Haruhiko Kuroda, governor of the Bank of Japan (BOJ), attends a Group of 20 (G-20) finance ministers and central bank governors group photo on the sidelines of the spring meetings of the International Monetary Fund (IMF) and World Bank in Washington, D.C., U.S. (Photographer: Andrew Harrer/Bloomberg)

Policy Doubts Rise as BOJ's Price Goal Recedes Into the Distance

(Bloomberg) -- The Bank of Japan’s latest forecasts show that even nine years of radical monetary stimulus won’t be enough to achieve 2 percent inflation -- raising doubts about how aggressively it can continue to pursue the goal as policy side effects pile up.

The BOJ, which is already facing calls from lawmakers, investors and the banking industry to be more flexible about achieving the target, said on Thursday that core consumer price gains will average no better than 1.6 percent until at least the fiscal year ending in March 2022.

It left its key monetary settings unchanged while sowing confusion with a change to the wording of its "forward guidance." It had previously pledged to keep interest rates at current low levels for an “extended period” that was vaguely linked to a sales-tax hike set for October. It now says they’ll stay where they are until “at least through around spring 2020,” yet core CPI is projected to be as little as 1.1 percent then.

“The forward guidance sounds a bit more hawkish than the market expected,” said Hiromichi Shirakawa, chief Japan economist at Credit Suisse Group and a former BOJ official. “I see this as a message that the BOJ isn’t looking at further easing and policy normalization isn’t off the table.”

Policy Doubts Rise as BOJ's Price Goal Recedes Into the Distance

Regardless of how the guidance is interpreted, Japan’s inflation outlook is also a concern for some of its global peers, who are also struggling with stubbornly low price gains and even talk of "Japanification."

Many policy makers from Europe to Asia have paused interest-rate hikes or turned dovish again. The Federal Reserve signaled it won’t hike interest rates again at least for a while, while the European Central Bank offered fresh stimulus.

The Bank of Korea last week signaled additional rate hikes were unlikely, despite record household debt that’s fueled by low borrowing costs. It will face more pressure to reverse course and cut rates after data Thursday showed its economy shrank by the most in a decade.

"Japan’s situation wouldn’t necessarily provide lessons for Europe and the U.S., but it is true that we share a similar situation: prices haven’t gone up even while the economy is doing pretty well," BOJ Governor Haruhiko Kuroda said.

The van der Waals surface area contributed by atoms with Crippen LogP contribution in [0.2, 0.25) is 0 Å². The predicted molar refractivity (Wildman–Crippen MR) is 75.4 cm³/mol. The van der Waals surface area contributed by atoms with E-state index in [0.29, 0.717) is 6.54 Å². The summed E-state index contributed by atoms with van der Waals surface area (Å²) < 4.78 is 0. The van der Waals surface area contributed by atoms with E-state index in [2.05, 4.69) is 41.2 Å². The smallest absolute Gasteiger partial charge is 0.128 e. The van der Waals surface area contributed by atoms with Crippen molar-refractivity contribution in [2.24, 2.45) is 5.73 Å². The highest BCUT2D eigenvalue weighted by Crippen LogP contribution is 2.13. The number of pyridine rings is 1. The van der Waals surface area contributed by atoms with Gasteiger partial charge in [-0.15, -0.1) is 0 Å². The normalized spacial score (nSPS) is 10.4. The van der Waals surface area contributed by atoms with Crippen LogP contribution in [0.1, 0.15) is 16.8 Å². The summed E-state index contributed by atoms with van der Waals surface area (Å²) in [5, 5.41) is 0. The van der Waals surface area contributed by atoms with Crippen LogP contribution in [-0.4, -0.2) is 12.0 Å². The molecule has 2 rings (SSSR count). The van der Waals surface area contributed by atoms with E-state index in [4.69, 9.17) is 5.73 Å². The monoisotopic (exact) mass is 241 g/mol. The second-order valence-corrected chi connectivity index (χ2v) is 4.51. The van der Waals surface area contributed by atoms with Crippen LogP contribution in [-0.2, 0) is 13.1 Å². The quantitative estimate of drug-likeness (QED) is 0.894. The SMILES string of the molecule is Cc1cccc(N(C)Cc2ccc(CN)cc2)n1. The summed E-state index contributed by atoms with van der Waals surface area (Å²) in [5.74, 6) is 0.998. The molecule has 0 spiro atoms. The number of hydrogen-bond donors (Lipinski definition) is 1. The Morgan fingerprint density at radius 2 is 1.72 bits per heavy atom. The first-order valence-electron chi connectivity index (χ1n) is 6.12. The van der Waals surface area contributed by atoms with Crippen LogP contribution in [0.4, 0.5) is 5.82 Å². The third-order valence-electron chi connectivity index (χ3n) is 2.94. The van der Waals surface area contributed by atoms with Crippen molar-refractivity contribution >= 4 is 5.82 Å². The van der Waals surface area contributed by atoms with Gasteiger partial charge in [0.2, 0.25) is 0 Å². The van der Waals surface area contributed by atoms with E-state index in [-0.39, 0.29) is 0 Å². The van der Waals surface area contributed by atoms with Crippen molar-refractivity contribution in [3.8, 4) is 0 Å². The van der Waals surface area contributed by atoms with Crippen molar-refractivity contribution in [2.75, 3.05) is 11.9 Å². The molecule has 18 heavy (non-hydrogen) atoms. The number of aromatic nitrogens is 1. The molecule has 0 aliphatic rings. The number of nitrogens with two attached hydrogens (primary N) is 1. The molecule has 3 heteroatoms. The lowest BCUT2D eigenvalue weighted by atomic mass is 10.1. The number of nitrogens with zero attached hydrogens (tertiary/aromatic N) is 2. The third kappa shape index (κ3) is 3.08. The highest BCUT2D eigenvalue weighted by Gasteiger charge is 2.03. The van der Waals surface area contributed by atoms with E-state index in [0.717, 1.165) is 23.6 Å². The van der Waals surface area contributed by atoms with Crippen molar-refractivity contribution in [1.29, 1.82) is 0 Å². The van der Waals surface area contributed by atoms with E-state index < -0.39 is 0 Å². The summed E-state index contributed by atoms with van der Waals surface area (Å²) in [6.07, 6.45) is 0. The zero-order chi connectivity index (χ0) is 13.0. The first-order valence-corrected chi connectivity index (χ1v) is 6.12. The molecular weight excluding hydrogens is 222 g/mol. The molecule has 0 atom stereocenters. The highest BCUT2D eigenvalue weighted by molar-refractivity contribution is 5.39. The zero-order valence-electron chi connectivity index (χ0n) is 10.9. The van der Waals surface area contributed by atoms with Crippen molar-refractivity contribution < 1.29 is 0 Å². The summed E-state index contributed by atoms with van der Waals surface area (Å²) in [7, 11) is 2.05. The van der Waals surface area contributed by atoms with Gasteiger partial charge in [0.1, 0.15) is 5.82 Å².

Side effects: Japan property market flashes warning to BOJ

Stubborn inflation has policy makers around the world questioning the wisdom of pursuing 2 percent inflation at nearly any cost.

Japanese Finance Minister Taro Aso last month added to calls for a flexible approach, saying things could "go wrong" if 2 percent is chased too relentlessly, and noting that few Japanese people would be upset if the BOJ never reached it.

Kuroda reiterated the BOJ’s stance that momentum toward the price target had been maintained. He noted that risks to inflation and the economy were tilted to the downside, but said the global economy was expected to pick up in the second half of the year.

He said the change to forward guidance was meant to clarify his commitment to stimulus and to signal that the BOJ didn’t plan to review interest rates immediately after the sales-tax hike. "We won’t increase the interest rate at least until spring 2020," he said, adding that that didn’t mean it would definitely consider doing so even then.

What Bloomberg’s Economists Say ...

"The minor tweak to the Bank of Japan’s forward guidance doesn’t change the big picture -- monetary policy is likely to remain extremely easy for the foreseeable future. Core inflation remains less than halfway to the 2 percent target ... implying it still has a lot of work to do."

--Yuki Masujima, Japan economist
Click here to view his JAPAN REACT

Ahead of this week’s meeting, nearly half of economists surveyed by Bloomberg said they expected the BOJ’s next policy move to be more easing, up from 14 percent in December. Yet side effects are likely to constrain the BOJ.

"The BOJ couldn’t just sit and do nothing when they forecast they won’t meet the price target for years to come," said Naomi Muguruma, senior market economist at Mitsubishi UFJ Morgan Stanley Securities.

She also described the new forward guidance as a "bit hawkish," adding that the BOJ would probably like to raise rates again ahead of next summer’s Olympic Games, when households will be in a buoyant mood.

Policy Recap

  • A rate of -0.1 percent on some reserves financial institutions keep at the central bank.
  • Yield target of about zero percent for 10-year Japanese government bonds, with a trading range of about 0.2 percentage point on either side of the mark.
  • A target of increasing JGB holdings by about 80 trillion yen ($715 billion) a year is now secondary to controlling interest rates. The actual pace of purchases has fallen to well below half that rate.
  • A guideline to increase holdings of exchange-traded funds by 6 trillion yen a year. Actual purchases vary widely from month to month, depending on market conditions.

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